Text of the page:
Streamlining The Client Journey

 In Articles and white papers

The lack of a single, scalable Client Onboarding and Lifecycle Management platform within banks and financial institutions continues to be the cause of many of the issues currently being experienced in both the onboarding of clients and the subsequent management of the relationship with that client. Adding new spreadsheets or updating those that already exist to satisfy new requirements is clearly not sustainable and will result in client dissatisfaction and an inability to satisfy regulatory requirements.

In the 1970’s, through to the early 1990’s, referred to by city veterans as ‘the good old days’, many organisations established their client relationships on the back of a brief proposal by the traders, some cursory name and address checks and a look at the client’s balance sheet, which would then be used to set a credit limit. Enormous pressure from the front office to allow them to trade with their new client was placed on the credit/risk department to get the new client processed as quickly as possible.

From the ‘90s onwards, regulation including the BASEL I and subsequent BASEL II framework, which were primarily focused on capital adequacy requirements and reporting increased the level of oversight, but this was still regarded as ‘light touch’ regulation. The financial crisis of 2008, and subsequent legislation, brought about a major change in the level and complexity of the way that banks and financial institutions are regulated and this in turn has had a major impact on Client Onboarding teams across banks and financial institutions.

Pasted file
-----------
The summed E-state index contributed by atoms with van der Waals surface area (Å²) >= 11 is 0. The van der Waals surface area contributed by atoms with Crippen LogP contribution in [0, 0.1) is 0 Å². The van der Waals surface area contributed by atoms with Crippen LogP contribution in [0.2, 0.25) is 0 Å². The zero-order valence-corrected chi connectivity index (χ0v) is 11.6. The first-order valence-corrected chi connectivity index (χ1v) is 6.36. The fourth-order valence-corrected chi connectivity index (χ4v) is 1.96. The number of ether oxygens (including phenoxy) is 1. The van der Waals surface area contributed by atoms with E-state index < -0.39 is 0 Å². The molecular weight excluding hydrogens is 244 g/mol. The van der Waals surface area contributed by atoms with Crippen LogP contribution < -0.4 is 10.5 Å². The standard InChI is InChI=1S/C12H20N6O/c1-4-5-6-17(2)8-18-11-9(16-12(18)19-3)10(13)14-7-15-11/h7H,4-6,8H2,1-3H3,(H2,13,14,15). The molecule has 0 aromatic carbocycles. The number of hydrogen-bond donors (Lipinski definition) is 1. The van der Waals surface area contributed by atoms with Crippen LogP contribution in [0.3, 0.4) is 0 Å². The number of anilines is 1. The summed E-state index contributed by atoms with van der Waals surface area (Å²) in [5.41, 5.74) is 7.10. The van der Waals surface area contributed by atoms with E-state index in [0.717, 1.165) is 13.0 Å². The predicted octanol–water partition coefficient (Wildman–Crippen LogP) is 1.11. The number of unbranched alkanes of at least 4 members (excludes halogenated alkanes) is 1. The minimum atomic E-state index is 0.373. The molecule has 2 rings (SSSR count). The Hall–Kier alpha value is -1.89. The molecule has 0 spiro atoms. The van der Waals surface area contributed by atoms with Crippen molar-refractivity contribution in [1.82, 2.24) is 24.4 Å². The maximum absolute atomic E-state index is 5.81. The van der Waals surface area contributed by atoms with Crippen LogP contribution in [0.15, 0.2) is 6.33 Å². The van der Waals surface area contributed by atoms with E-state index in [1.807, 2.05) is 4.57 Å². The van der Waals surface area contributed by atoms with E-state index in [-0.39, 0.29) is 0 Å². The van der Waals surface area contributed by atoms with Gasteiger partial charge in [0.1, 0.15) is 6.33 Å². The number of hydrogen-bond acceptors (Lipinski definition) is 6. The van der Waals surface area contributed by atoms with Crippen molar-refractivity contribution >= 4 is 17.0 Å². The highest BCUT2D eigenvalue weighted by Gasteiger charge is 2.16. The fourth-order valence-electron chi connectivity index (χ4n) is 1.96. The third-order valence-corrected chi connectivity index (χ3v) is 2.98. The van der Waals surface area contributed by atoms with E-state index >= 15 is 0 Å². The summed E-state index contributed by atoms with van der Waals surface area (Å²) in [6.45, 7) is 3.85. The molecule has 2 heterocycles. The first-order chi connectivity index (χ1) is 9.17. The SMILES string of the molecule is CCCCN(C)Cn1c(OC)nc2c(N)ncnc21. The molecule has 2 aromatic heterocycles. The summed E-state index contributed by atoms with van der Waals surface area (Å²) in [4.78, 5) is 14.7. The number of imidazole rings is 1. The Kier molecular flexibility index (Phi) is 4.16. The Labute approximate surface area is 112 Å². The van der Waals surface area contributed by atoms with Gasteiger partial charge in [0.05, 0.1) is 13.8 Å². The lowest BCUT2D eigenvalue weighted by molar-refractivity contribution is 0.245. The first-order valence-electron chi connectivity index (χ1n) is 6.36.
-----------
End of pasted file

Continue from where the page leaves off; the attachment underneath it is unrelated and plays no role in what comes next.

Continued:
The need to convert prospects into new clients is ever-present but as banks have cut back their operations and support staff, the ability of middle and back-office departments to process their normal day-to-day work, combined with new regulatory requirements, including KYC and AML reviews has stretched them to the limit.

The use of disparate systems and spreadsheets to support the Client Onboarding and Lifecycle Management function has had far reaching consequences. The ability to cross-sell products to existing clients is limited because there is no consolidated data available to highlight opportunities, resulting in the loss of revenue opportunities. The accuracy and completeness of data is difficult to control, as in many cases data is set up on a per-product, per-jurisdiction basis, resulting in inconsistencies and duplication. Client documentation is either stored in a filing cabinet or in a directory somewhere on a server, making it difficult to access. However, the most serious issue is risk and the ongoing inability of financial institutions to comply with the regulators’ existing and emerging regulations.

In addition, financial institutions need to consider the client and the time it takes to complete the onboarding process as well as the difficulties associated with tracking progress both internally and by the client. Evidence suggests that there is a significant level of client attrition due to the length of time to completion, which in some cases can be several months.

Article by Peter Hall, CEO MYRIAD Embus Ltd

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